Jim Prentice death: Ex-Alberta premier killed in plane crash
Former Alberta premier Jim Prentice, 60, has died in a plane crash, the Conservative Party has confirmed.
Officials said they are investigating how an aircraft travelling to Calgary on Thursday night from Kelowna, British Columbia, plunged to the ground.
Local media report the plane was a corporate jet and that four people aboard died.
Mr Prentice held prominent cabinet positions, including Minister of Indian Affairs and Environment Minister.
Among those killed in the crash was Ken Gellatly, the father-in-law of one of Mr Prentice's daughters.
"Words cannot express our profound shock," the Gellatly family said in a statement.
"To lose two family members at once is unbelievably painful."
Canadian politicians have been paying tribute to Mr Prentice, including interim Conservative Party Leader Rona Ambrose.
She got to know Mr Prentice when they were both in the cabinet of former prime minister Stephen Harper and as federal representatives for the province of Alberta.
"He taught me how important it is to serve the people of Alberta and the people of Canada," she said, holding back tears while addressing the press on Parliament Hill.
Prime Minister Justin Trudeau also expressed his sorrow at Mr Prentice's passing.
"He was broadly respected in the House of Commons - on both sides of the aisle - for his intelligence, commitment and honest, straightforward approach on tough issues."
Former Prime Minister Stephen Harper wrote that Mr Prentice was "a proud Canadian".
"His legacy will live on through his loving family and decades of public service", the former PM, and Alberta resident, wrote on Twitter.
Members of Parliament have been tweeting their condolences.
"Through a storied career, Jim Prentice said a defining moment was voting same-sex marriage into law. Rest in Peace," tweeted Liberal MP Seamus O'Reagan.
"I'm heartbroken to hear my friend Jim Prentice was killed last night in a plane crash," wrote Green Party Leader Elizabeth May in a statement.
Mr Prentice first gained political recognition in 2004 after being elected to serve Calgary Centre-North.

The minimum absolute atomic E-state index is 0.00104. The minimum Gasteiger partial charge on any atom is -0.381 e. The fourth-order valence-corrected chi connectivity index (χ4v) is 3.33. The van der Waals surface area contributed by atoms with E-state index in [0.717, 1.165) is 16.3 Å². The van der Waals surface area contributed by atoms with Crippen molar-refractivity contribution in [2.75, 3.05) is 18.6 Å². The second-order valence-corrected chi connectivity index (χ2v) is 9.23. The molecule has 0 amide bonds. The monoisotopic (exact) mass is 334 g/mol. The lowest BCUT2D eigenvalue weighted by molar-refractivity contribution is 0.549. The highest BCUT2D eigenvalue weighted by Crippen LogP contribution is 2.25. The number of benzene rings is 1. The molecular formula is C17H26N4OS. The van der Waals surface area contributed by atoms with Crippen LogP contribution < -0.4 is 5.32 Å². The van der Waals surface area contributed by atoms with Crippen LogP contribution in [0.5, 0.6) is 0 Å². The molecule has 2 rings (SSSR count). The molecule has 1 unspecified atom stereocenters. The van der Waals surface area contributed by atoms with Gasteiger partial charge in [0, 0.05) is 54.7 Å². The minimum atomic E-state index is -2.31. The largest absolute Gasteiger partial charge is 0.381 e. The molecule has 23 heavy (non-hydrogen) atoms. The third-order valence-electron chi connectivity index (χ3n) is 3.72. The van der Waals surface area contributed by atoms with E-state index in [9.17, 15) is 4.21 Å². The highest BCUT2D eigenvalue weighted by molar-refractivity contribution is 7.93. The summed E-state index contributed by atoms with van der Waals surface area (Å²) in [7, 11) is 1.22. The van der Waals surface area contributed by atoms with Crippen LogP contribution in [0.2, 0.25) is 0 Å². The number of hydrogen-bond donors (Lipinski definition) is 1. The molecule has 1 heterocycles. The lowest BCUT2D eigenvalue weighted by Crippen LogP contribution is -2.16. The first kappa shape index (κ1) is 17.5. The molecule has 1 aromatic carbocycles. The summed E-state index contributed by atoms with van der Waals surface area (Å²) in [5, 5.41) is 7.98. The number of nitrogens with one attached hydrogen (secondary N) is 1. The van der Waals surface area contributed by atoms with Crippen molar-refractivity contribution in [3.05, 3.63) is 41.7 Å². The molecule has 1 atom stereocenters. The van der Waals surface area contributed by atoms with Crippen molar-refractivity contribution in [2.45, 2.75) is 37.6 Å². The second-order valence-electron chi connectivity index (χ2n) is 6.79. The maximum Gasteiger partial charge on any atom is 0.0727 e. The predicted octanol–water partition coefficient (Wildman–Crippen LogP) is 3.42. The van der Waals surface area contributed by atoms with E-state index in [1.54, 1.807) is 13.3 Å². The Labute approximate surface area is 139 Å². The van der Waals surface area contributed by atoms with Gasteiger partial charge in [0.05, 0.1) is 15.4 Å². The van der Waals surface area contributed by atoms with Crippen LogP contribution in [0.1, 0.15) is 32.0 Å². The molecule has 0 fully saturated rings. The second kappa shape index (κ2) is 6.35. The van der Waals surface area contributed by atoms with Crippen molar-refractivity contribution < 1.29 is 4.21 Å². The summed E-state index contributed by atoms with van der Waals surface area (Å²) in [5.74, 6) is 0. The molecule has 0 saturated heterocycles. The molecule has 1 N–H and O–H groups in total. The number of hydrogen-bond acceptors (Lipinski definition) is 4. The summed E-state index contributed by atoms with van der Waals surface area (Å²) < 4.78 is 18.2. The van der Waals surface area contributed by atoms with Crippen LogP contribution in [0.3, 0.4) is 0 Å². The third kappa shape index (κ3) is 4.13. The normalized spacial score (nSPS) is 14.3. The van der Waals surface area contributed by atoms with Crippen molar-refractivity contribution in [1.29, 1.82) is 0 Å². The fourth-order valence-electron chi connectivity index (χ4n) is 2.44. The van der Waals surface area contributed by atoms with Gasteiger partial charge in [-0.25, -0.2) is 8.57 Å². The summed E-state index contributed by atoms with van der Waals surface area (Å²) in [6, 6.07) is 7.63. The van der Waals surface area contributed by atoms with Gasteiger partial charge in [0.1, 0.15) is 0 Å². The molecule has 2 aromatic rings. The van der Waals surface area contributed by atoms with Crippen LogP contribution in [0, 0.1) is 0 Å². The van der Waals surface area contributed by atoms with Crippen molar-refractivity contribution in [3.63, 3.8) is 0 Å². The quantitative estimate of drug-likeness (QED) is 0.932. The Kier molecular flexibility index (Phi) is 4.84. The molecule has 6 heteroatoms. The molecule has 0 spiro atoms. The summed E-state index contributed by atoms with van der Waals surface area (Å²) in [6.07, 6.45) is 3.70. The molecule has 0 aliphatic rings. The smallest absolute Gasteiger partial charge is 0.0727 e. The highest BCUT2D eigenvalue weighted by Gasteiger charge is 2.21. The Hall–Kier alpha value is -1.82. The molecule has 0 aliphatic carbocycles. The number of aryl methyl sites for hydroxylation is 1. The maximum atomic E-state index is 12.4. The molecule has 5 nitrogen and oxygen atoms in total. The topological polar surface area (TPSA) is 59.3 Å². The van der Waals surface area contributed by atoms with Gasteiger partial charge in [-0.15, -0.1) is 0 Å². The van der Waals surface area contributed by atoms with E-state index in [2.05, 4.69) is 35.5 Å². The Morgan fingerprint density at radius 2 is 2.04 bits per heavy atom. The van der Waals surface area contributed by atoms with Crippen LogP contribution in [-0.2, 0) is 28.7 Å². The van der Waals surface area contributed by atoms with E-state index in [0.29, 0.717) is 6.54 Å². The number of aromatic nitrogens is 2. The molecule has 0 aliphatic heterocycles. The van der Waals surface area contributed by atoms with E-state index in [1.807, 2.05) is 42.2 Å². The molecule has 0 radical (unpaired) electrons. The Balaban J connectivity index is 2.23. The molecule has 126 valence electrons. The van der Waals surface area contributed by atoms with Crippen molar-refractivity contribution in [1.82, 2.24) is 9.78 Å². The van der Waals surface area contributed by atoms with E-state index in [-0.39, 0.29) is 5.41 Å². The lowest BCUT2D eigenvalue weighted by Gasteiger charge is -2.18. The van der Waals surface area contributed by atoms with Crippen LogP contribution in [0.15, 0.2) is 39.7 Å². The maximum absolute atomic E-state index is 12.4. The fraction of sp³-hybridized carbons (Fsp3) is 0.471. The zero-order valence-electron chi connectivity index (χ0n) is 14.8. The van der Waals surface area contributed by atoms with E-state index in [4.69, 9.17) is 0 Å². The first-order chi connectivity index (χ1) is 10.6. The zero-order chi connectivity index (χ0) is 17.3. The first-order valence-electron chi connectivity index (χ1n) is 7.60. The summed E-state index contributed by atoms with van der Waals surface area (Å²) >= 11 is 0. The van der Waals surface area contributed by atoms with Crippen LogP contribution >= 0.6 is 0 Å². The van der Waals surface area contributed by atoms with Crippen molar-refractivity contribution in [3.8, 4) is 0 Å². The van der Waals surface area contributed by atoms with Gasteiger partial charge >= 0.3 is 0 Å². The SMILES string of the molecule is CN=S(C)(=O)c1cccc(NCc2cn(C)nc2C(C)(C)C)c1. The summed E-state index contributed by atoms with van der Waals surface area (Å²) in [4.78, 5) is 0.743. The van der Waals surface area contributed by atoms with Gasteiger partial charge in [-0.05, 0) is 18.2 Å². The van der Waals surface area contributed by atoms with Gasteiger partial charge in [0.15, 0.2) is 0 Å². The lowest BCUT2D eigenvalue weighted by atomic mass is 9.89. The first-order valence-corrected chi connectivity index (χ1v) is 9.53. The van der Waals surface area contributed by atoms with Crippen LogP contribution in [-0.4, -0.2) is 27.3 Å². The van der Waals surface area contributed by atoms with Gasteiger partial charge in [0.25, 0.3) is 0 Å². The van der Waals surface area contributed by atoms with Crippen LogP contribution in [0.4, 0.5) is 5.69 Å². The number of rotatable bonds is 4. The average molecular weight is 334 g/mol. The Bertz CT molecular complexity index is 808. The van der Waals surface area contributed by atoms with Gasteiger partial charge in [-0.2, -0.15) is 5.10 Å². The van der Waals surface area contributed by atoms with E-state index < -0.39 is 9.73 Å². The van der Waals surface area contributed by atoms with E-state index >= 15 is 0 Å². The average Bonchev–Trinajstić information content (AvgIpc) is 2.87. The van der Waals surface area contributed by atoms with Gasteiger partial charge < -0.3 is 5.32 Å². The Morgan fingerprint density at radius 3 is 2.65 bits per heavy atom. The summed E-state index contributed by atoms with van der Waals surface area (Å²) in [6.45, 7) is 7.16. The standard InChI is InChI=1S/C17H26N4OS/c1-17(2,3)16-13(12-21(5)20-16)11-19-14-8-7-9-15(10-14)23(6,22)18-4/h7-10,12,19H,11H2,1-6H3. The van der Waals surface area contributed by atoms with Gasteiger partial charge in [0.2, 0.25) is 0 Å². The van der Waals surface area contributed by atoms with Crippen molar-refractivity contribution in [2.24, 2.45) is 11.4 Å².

Known as a "red Tory" for his socially progressive views, Mr Prentice voted in favour of a 2003 controversial same-sex marriage law, which he later called a defining moment in his career.
He retired from federal politics in 2010 to go into the private sector, but four years later mounted a successful bid for leadership of the Progressive Conservative Party in Alberta.
As leader, he was faced with the difficult challenge of uniting a party still reeling from spending scandals and from deep division within Alberta's right.
He successfully convinced nine members, including the leader of Alberta's right-wing Wild Rose Party, to cross the floor.
But in 2015, the Conservatives were voted out of office in Alberta for the first time in 44 years, losing to the New Democratic Party in a historic election.
The son of Eric Prentice, the youngest person to ever be drafted by the Toronto Maple Leafs, Mr Prentice moved from northern Ontario to Alberta as a child when his father went to work in a coal mine.
Although he never had a career on the ice, he said that he learned hard work from a young age, spending his summers away from university in a coal mine.
"I always said I got my education there," Mr Prentice once said about this time in the mines.
"I learned teamwork, I learned respect for other people. I learned the fact that the smartest guy in the room is often not the guy you think is the smartest guy."
He leaves behind his wife Karen and three children.